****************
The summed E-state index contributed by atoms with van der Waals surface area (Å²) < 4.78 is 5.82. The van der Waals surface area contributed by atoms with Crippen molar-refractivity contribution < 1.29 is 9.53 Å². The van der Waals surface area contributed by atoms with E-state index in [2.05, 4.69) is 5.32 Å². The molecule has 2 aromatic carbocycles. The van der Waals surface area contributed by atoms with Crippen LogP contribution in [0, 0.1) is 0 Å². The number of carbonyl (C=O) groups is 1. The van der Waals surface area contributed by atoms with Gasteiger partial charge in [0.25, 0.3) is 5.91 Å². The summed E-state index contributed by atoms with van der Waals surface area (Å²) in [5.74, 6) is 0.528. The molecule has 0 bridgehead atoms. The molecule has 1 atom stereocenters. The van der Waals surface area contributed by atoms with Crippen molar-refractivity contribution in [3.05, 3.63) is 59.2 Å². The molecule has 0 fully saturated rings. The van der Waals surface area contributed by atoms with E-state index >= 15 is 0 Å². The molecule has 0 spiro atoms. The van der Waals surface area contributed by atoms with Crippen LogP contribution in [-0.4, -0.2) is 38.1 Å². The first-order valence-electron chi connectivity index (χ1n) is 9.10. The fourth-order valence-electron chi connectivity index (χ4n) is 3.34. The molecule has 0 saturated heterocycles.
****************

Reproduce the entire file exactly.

The summed E-state index contributed by atoms with van der Waals surface area (Å²) < 4.78 is 5.82. The van der Waals surface area contributed by atoms with Crippen molar-refractivity contribution < 1.29 is 9.53 Å². The van der Waals surface area contributed by atoms with E-state index in [2.05, 4.69) is 5.32 Å². The molecule has 2 aromatic carbocycles. The van der Waals surface area contributed by atoms with Crippen LogP contribution in [0, 0.1) is 0 Å². The number of carbonyl (C=O) groups is 1. The van der Waals surface area contributed by atoms with Gasteiger partial charge in [0.25, 0.3) is 5.91 Å². The summed E-state index contributed by atoms with van der Waals surface area (Å²) in [5.74, 6) is 0.528. The molecule has 0 bridgehead atoms. The molecule has 1 atom stereocenters. The van der Waals surface area contributed by atoms with Crippen molar-refractivity contribution in [3.05, 3.63) is 59.2 Å². The molecule has 0 fully saturated rings. The van der Waals surface area contributed by atoms with E-state index >= 15 is 0 Å². The molecule has 0 spiro atoms. The van der Waals surface area contributed by atoms with Crippen LogP contribution in [-0.4, -0.2) is 38.1 Å². The first-order valence-electron chi connectivity index (χ1n) is 9.10. The fourth-order valence-electron chi connectivity index (χ4n) is 3.34. The molecule has 0 saturated heterocycles.